Over the past ten years, Chantal Bilodeau has made a name for herself a playwright singularly dedicated to writing plays about the issue of climate change. These are not dry docu-dramas, but deeply human depictions of life in the far north, where climate change is a daily reality. Forward (Tanlonbooks 2018) is the latest work in her Artic Cycle, an…
 
Saint Lucia’s rural landscape is more forested today than at any time in at least seventy-five years (probably much longer). This change is profoundly significant given widespread efforts to achieve sustainable development on small-island states like Saint Lucia. Yet, this seemingly good-news story runs contrary to most conventional narratives abou…
 
The protection of African wildlife enjoys the support of large numbers of individuals and institutions throughout the world. In Wildlife between Empire and Nation in Twentieth Century Africa (Palgrave Macmillan, 2019), Jeff Schauer explains how this global attention to African wildlife evolved from late nineteenth century to the present. By tracing…
 
Soqotra, the largest island of Yemen's Soqotra Archipelago, is one of the most uniquely diverse places in the world. A UNESCO natural World Heritage Site, the island is home not only to birds, reptiles, and plants found nowhere else on earth, but also to a rich cultural history and the endangered Soqotri language. Within the span of a decade, this …
 
In the third and final episode of our land defender series, we talk with Eduardo Brondizio, David Rodríguez Goyes, and Stella Emery Santana about the international systems that have long exploited indigenous land and resources, as well as indigenous and peasant resistance efforts and opportunities to support land defenders. If you have any thoughts…
 
An estimated 92 million tons of textiles go to landfills across the globe each year. Today’s guest is Graham Ross, a serial entrepreneur looking to change this. During a mid-life crisis, Graham switched careers into the fashion industry, without having any experience. This isn’t a story about how Graham started a fashion line just to look more fash…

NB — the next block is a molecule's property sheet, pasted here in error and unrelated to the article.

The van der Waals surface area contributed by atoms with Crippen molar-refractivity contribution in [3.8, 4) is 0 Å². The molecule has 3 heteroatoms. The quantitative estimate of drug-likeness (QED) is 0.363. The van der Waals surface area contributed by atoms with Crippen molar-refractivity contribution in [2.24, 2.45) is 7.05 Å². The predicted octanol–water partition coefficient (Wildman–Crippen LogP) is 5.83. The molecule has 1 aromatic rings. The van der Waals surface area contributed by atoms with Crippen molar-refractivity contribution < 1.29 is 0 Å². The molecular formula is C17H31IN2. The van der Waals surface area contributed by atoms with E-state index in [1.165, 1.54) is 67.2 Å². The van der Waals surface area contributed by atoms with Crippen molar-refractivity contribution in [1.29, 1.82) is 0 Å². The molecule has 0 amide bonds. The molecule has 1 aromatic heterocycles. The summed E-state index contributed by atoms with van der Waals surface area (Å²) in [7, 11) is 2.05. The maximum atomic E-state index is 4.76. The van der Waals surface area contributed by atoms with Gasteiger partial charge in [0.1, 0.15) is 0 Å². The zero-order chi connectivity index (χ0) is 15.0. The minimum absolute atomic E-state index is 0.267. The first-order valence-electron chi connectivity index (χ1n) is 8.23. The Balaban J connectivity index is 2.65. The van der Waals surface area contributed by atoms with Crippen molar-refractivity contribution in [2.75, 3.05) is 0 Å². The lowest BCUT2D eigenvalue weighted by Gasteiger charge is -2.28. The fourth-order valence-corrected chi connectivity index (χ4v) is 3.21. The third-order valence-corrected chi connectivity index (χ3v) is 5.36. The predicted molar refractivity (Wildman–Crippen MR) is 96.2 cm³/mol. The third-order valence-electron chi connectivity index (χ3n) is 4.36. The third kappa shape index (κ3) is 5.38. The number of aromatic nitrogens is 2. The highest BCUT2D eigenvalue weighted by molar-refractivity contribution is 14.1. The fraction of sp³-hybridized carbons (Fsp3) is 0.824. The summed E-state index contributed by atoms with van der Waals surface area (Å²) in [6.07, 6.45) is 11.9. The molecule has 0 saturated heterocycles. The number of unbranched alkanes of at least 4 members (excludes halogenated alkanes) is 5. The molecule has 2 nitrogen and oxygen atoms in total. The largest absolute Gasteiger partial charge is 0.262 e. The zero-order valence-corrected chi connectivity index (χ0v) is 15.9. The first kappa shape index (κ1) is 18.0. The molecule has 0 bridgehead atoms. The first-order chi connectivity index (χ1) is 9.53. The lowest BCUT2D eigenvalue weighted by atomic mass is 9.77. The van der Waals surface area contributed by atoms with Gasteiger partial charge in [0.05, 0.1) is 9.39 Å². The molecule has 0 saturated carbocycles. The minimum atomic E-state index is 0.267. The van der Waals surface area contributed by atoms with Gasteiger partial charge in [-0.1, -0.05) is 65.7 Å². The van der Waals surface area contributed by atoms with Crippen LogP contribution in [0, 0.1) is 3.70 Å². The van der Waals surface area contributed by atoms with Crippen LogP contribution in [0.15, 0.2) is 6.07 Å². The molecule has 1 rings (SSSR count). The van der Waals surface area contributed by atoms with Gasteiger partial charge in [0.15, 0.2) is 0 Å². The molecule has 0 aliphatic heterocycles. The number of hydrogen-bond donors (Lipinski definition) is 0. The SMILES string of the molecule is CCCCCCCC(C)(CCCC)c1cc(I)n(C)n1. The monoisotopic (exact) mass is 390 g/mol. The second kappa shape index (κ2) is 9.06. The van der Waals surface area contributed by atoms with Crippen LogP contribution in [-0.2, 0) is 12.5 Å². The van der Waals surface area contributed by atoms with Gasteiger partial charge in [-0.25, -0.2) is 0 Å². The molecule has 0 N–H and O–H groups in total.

Should climate change policy be subject to a cost-benefit analysis leading to a variety of policy choices? Or is it so critical that the only "proper" path is immediate and extreme carbon reduction, regardless of the costs and the impact of those measures on the welfare of the population? Bjorn Lomborg's new and controversial work, False Alarm: How…
 
Over 2 Billion people in the world live without access to toilets and clean sanitation. Serial entrepreneur Jack Sim has made it his life’s work to address this problem, starting the World Toilet Organization and helping instate World Toilet Day, raising awareness, and making change happen. Today, we hear from Jack about how he began this conversat…
 
In the second episode of our land defender series, we talk with land defender Marvin Wilcox and Front Line Defenders representative Adam Shapiro. They walk us through Marvin's story, in which agricultural producers in Panama take on the state and a transnational fruit company to protect their land and health, as well as the patterns commonly encoun…
 
Beginning in the 1870s, migrant groups from Russia's steppes settled in the similar environment of the Great Plains. Many were Mennonites. They brought plants, in particular grain and fodder crops, trees and shrubs, as well as weeds. Following their example, and drawing on the expertise of émigré Russian-Jewish scientists, the US Department of Agri…
 
Despite being a minor contributor to global greenhouse gas emissions, like many other small island nations, The Bahamas’s ecology and society are especially vulnerable to current and expected changes to the oceans and the climate. Spectacular coral reefs, low-lying islands, and a social life oriented towards the sea makes The Bahamas a posterchild …